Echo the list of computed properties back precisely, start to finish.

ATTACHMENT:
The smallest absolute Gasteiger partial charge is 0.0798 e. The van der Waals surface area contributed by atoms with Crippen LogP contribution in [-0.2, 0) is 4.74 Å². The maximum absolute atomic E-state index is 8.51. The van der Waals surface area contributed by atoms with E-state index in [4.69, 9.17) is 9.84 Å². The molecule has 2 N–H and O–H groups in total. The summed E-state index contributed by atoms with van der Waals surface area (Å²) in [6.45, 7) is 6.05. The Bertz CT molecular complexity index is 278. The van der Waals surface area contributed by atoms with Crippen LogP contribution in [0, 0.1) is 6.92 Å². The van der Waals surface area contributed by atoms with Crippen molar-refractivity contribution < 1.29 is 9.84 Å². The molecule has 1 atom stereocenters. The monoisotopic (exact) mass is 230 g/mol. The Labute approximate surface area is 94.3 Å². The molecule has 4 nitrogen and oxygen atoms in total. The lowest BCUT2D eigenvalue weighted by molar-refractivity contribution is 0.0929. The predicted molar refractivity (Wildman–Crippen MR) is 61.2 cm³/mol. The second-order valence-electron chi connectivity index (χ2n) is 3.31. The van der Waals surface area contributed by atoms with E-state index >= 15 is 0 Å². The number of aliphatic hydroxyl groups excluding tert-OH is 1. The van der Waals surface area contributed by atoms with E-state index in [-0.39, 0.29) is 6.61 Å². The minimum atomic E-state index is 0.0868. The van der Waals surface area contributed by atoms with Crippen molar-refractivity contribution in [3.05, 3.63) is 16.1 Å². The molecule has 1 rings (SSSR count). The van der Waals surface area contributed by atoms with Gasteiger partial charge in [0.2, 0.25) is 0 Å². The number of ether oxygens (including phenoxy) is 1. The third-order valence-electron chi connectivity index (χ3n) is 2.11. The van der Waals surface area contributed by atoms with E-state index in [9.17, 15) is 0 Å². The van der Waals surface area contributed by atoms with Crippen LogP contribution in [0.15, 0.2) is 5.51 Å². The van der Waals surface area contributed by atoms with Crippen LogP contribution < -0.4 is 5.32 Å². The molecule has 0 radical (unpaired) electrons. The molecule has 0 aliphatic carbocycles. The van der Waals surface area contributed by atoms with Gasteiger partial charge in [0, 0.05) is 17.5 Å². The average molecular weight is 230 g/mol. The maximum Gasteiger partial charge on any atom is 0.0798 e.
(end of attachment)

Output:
The smallest absolute Gasteiger partial charge is 0.0798 e. The van der Waals surface area contributed by atoms with Crippen LogP contribution in [-0.2, 0) is 4.74 Å². The maximum absolute atomic E-state index is 8.51. The van der Waals surface area contributed by atoms with E-state index in [4.69, 9.17) is 9.84 Å². The molecule has 2 N–H and O–H groups in total. The summed E-state index contributed by atoms with van der Waals surface area (Å²) in [6.45, 7) is 6.05. The Bertz CT molecular complexity index is 278. The van der Waals surface area contributed by atoms with Crippen LogP contribution in [0, 0.1) is 6.92 Å². The van der Waals surface area contributed by atoms with Crippen molar-refractivity contribution < 1.29 is 9.84 Å². The molecule has 1 atom stereocenters. The monoisotopic (exact) mass is 230 g/mol. The Labute approximate surface area is 94.3 Å². The molecule has 4 nitrogen and oxygen atoms in total. The lowest BCUT2D eigenvalue weighted by molar-refractivity contribution is 0.0929. The predicted molar refractivity (Wildman–Crippen MR) is 61.2 cm³/mol. The second-order valence-electron chi connectivity index (χ2n) is 3.31. The van der Waals surface area contributed by atoms with E-state index >= 15 is 0 Å². The number of aliphatic hydroxyl groups excluding tert-OH is 1. The van der Waals surface area contributed by atoms with E-state index in [-0.39, 0.29) is 6.61 Å². The minimum atomic E-state index is 0.0868. The van der Waals surface area contributed by atoms with Crippen molar-refractivity contribution in [3.05, 3.63) is 16.1 Å². The molecule has 1 rings (SSSR count). The van der Waals surface area contributed by atoms with Gasteiger partial charge in [0.2, 0.25) is 0 Å². The number of ether oxygens (including phenoxy) is 1. The third-order valence-electron chi connectivity index (χ3n) is 2.11. The van der Waals surface area contributed by atoms with E-state index in [9.17, 15) is 0 Å². The van der Waals surface area contributed by atoms with Crippen LogP contribution in [0.15, 0.2) is 5.51 Å². The van der Waals surface area contributed by atoms with Crippen LogP contribution < -0.4 is 5.32 Å². The molecule has 0 radical (unpaired) electrons. The molecule has 0 aliphatic carbocycles. The van der Waals surface area contributed by atoms with Gasteiger partial charge in [0, 0.05) is 17.5 Å². The average molecular weight is 230 g/mol. The maximum Gasteiger partial charge on any atom is 0.0798 e.